FORT MYERS, Fla. - Autism affects one in 110 children and impacts the entire family.  The feelings of those who are diagnosed are often a mystery, until now.  A Ft. Myers  boy is offering a rare perspective made possible through the generosity of a local organization.

"Reno is funny and smart and he has a lot of friends, and he also has a diagnosis of Asperger's syndrome." Explains Tuesday Williams, Reno's mother.

Asperger's syndrome is on the Autism spectrum, and it forces Reno Williams to see the world from a unique perspective. 

"Sometimes I flap my hands if I get excited, or I make loud noises if I get mad." Explains Reno Williams.

"He was seven when the actual diagnosis came." Said Tuesday. "I wasn't really sure that that meant.. for him, for his future, for our family."

Reno didn't play with toys, didn't make eye contact, and struggled to speak.  He knew he was different, but didn't know why.

"He thought, if I don't understand, how  are my peers and my teachers or anyone else going to understand?" Said Tuesday.

Reno started researching, and writing down what he learned and what he felt.

"I wanted everyone to know what Autism was and I didn't want anybody to get bullied." Said Reno.

The glimpse inside his head was so remarkable and so insightful, he caught the attention of the Adonis Autism group, who gave him a grant to help spread the word to other families.  The ten year old became a published author.

"Even as Reno's mom I didn't know how he was thinking and feeling," Said Tuesday.  "So for us and for them, it gives them a little glimpse inside their own child."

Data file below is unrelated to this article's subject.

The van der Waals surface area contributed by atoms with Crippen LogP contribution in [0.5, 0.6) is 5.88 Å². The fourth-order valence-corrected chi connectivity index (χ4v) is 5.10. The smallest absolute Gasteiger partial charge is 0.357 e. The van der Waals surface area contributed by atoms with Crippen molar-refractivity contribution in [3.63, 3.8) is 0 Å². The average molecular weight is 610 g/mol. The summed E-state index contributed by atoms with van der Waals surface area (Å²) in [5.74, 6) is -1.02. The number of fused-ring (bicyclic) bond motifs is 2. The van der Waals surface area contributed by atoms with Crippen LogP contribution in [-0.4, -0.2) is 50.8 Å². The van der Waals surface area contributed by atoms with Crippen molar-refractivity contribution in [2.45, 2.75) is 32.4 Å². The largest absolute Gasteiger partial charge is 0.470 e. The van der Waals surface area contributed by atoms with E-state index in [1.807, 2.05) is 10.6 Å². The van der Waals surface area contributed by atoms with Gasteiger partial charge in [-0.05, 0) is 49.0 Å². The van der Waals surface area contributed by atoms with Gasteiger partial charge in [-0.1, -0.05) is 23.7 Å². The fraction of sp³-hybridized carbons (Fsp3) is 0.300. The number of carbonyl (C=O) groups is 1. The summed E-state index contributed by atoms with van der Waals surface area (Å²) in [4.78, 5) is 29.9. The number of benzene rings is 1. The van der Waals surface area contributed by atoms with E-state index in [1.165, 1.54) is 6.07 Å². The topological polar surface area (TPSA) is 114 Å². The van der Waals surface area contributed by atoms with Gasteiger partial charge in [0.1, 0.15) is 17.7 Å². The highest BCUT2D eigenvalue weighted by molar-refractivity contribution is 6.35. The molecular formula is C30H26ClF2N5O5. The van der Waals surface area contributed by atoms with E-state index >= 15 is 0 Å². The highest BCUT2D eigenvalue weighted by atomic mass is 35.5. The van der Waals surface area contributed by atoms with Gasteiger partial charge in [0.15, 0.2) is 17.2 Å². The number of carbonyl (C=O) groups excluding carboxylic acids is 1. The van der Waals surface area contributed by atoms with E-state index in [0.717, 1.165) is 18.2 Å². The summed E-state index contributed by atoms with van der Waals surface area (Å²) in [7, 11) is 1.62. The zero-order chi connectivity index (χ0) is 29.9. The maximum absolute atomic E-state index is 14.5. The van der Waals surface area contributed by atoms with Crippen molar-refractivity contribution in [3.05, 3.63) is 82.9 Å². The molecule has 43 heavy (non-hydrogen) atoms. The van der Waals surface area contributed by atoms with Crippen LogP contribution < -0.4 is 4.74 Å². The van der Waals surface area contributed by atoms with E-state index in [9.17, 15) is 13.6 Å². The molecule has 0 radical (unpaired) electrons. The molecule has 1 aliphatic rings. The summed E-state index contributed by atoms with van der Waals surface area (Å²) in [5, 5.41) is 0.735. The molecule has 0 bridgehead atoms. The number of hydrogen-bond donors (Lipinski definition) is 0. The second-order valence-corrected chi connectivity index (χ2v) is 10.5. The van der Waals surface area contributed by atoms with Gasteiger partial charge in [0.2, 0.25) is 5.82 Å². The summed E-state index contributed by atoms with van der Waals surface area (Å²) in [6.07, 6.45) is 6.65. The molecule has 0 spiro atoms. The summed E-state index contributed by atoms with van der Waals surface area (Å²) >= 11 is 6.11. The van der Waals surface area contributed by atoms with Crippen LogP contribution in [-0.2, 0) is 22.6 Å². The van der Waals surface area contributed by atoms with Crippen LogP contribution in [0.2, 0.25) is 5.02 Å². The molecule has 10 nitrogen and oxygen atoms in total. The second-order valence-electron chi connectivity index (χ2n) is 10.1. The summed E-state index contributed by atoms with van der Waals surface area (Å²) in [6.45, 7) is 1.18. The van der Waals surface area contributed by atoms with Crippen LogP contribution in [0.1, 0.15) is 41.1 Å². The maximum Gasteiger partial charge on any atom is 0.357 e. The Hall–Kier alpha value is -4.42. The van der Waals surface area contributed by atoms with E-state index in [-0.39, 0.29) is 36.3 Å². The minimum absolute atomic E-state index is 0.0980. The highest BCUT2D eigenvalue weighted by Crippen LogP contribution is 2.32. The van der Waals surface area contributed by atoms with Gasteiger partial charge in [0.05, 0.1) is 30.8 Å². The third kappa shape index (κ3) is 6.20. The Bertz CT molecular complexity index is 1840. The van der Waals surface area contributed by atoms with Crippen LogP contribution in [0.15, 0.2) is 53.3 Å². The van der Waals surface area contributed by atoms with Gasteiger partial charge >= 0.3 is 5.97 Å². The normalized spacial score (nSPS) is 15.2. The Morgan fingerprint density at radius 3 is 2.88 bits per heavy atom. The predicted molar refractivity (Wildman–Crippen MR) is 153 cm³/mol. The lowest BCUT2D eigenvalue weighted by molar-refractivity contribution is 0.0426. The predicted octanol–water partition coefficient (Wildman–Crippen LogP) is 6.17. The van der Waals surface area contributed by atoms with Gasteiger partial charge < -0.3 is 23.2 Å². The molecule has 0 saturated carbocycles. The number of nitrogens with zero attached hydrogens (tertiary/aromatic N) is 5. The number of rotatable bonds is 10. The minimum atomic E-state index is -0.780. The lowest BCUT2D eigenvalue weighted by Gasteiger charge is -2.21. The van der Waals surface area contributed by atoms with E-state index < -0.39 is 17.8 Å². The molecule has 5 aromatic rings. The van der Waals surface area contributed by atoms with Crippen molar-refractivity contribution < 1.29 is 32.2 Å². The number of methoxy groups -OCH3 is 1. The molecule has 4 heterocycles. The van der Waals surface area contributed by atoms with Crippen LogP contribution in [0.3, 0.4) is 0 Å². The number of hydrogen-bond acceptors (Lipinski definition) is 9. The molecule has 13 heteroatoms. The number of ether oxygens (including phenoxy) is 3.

Reno explained why bright lights bother him, why he can't tolerate certain smells, and why he pauses before answering questions.  A boy shackled by communication difficulties, finally found freedom through his pen.

"It's very emotional just sitting here listening to Reno," Explains Beth Cameron, President of Adonis Autism.  "Just knowing we can make a difference is just awesome for us." 

"I am so proud." Said Tuesday.  "It's just amazing to me.  He is such an inspiration for me and for a lot of others."

"They say it's a good book." Said Reno.  "It'll maybe make more people understand."

Reno's World was made possible thanks to Adonis Autism, a group which aims to enhance the quality of life for people with Autism in Southwest Florida.  Donations from our community help fund their incredible work.

If you would like to help, Adonis along with the Autism Assistance Foundation are holding a joint fundraiser.  For $30, a team will place a flock of plastic flamingos on the lawn of the home or office of your choice.  The flamingos hold a sign saying "You've been flocked," with an explanation about the charity fundraiser.  All of the money raised will help pay for extra programs for adults and children with Autism, such as art classes, piano classes, behavior assessments, etc.

For more information, call (239) 671-5387
or log on to: http://www.adonisautismflorida.com & http://www.autismassistance.org